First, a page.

Dimitri Nanopoulos (Greek: Δημήτρης Νανόπουλος; born 13 September 1948 in Athens) is a Greek physicist. He is one of the most regularly cited researchers in the world, cited more than 45,300 times over across a number of separate branches of science.
He was born in Athens. He studied Physics at the University of Athens and he graduated in 1971. He continued his studies at the University of Sussex in England, where he got his Ph.D. in 1973, in High Energy Physics. He has been a Research Fellow at the Center of European Nuclear Research (CERN) in Geneva, Switzerland and for many years he has been a staff member. He has also been a Research Fellow in Ecole Normale Superieure, in Paris, France and in Harvard University, Cambridge, USA. In 1989, he was elected professor at the Department of Physics, at Texas A&M University where since 1992 he is a Distinguished Professor of Physics and since 2002 he holds the Mitchell/Heep Chair in High Energy Physics. He is also Head of the Astroparticle Physics Group in Houston Advanced Research Center (HARC), in Houston, Texas, USA, where he is in charge of a research department of the World Laboratory, which is based in Switzerland. In 1997 he was appointed regular member of the Academy of Athens and in 2015 he was elected president for one year. From 2005 to 2009 he was the chairman of the Greek National Council for Research and Technology. He has served as the National representative of Greece to the European Laboratory for Particle Physics (CERN) from 2005 to 2010 and again from 2013 to 2015. He was also the National representative of Greece to the European Space Agency (ESA) from 2005 to 2006.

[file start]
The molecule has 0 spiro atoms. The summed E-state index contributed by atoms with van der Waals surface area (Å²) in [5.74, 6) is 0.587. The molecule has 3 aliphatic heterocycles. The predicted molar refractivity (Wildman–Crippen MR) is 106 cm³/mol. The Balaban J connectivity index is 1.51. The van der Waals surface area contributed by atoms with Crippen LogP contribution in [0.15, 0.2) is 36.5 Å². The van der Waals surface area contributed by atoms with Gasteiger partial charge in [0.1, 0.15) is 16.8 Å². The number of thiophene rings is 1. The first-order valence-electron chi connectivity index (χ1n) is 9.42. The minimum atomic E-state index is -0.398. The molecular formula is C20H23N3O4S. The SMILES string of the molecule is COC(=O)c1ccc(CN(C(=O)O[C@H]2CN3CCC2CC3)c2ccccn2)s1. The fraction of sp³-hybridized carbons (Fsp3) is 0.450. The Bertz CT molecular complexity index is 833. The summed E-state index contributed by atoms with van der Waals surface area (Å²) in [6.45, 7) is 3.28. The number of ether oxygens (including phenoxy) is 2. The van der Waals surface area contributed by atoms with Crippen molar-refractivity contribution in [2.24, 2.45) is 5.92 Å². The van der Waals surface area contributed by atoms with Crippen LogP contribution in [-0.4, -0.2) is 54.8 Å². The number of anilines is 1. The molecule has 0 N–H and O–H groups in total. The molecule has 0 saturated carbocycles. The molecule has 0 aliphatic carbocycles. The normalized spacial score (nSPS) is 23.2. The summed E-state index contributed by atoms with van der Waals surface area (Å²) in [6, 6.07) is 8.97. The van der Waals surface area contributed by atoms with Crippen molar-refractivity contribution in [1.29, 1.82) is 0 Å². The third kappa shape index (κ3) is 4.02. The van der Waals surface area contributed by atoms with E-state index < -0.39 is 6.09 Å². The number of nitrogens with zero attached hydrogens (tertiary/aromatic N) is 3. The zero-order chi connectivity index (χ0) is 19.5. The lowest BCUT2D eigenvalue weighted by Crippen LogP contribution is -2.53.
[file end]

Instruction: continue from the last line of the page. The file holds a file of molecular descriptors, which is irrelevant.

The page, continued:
He has made several contributions to particle physics and cosmology. He works in string unified theories, fundamentals of quantum theory, astroparticle physics and quantum-inspired models of brain function.
He has written over 680 original papers, all published in peer-reviewed journals, with high impact factor, including 15 books. He has over 45.300 citations (h_index=102), placing him as the fourth (4th) most cited High Energy Physicist of all time according to the 2001 and 2004 census. Since 1988 he is fellow of the American Physical Society and since 1992 a member of the Italian Physical Society. In 1996, he was awarded the Commander of the Order of Honour of the Greek State and in 2005, celebration year of the 100th anniversary of the Einstein’s Relativity Theory, he received for the 2nd time (first time was in 1999) the 1st place award from the Gravity Research Foundation (Massachusetts, U.S.A.). In 2006 he received the “Onassis International Prize” and in 2009 the “Enrico Fermi” Prize.
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